The financial indebtedness that burdened one college student has propelled his son forward into a collegiate career at MTSU.
Ian Tyler Muller is attending the university on an $8,000 scholarship from the Life Lessons Scholarship Program of Life Happens, a nonprofit organization supported by more than 140 insurance and financial companies.
Life Happens has declared September to be Life Insurance Awareness Month. The group claims that more than 40 percent of Americans have no life insurance.
Ian, a freshman recording industry major from Greer, South Carolina, lost his 42-year-old father, N. Ian Muller, to pneumonia nearly three years ago due to a misdiagnosis.
To compound the tragedy, the elder Muller had racked up some $300,000 in debt, but he had not taken out a life insurance policy. The family had no savings to satisfy creditors.
At age 15, Ian worked 40 hours a week at two jobs to help his family while attending high school. However, he displays no bitterness and still holds his father in high regard.
"I loved him more than anything else in the world," Ian said. "He was my best friend."
For years, N. Ian Muller worked in human resources at a large plastics company, but he hated it.
When his entire division was laid off, he lost his insurance policy, but he was free to pursue his dream of owning a coffee shop. The shop never brought in much money, partly because of Muller's generous nature. He would give away free coffee to people who could not afford it.
The elder Muller had earned a bachelor's degree from Western Illinois University and a master's degree from Indiana University. At the time of his death, he was working on a doctorate at Clemson University while racking up thousands of dollars in student loan debt. Fortunately, due to the family's dire need, creditors forgave Muller's debts.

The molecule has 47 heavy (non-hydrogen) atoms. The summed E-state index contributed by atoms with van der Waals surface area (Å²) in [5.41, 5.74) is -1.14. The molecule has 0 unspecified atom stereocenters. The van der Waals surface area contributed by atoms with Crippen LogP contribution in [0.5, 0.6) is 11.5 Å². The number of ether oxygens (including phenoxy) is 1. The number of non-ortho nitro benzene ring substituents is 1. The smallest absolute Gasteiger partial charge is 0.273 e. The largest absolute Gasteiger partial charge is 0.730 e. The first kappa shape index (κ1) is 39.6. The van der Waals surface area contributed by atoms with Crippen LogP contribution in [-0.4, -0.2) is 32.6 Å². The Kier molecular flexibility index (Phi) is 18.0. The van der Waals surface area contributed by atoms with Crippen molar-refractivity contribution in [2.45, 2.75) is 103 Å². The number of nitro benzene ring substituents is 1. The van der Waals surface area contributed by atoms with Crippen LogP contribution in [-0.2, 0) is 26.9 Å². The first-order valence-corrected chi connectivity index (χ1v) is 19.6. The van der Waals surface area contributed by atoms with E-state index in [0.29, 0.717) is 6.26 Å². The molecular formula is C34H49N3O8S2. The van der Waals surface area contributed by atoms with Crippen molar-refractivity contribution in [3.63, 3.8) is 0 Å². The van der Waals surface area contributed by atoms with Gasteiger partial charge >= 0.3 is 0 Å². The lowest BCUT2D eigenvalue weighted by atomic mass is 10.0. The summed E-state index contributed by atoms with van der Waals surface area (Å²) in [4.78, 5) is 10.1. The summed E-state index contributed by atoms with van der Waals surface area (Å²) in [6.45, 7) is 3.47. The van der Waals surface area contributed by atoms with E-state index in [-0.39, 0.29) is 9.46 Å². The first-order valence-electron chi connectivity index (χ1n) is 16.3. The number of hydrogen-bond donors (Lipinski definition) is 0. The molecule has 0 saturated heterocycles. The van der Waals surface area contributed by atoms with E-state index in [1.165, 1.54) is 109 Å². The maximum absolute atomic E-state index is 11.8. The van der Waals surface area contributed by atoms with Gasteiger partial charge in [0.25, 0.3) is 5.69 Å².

At first, Ian thought that writing a 500-word essay about his situation in order to obtain a scholarship would be exploitative of his father's memory. He later came to regard it as a way of paying tribute.
"He fought tirelessly to help me get good grades and put me in a position where I could pay for college," Ian said.
Ian also obtained two other scholarships and Pell grants to complement his Life Lessons scholarship, but he has something even more valuable -- a community that cares about him. When his grandfather developed stage four cancer, private citizens raised enough money for the family to go to Arizona to see him since the Mullers had little savings.
That same South Carolina community turned out in droves to say goodbye to N. Ian Muller. Some 3,000 attended a ceremony in his honor at a local high school stadium.
"It was above and beyond what you would think a community would be willing to do for someone in our situation," Ian said.
Later, the elder Muller's ashes were scattered in Alaska as Led Zeppelin's "In My Time of Dying" was played, all according to his wishes.
Now Ian is pursuing his dreams of working at a job he truly loves instead of the drudgery that weighed down his father's soul as surely as his debts weighed down his dreams. With a love of rock music inspired by his father, Ian intends to make it in the record business.
"His most important job was us," said Ian. "I'm lucky, even though he passed, to have had someone in my life like that."
For more information about the Life Lessons Scholarship Program, go to www.lifehappens.org.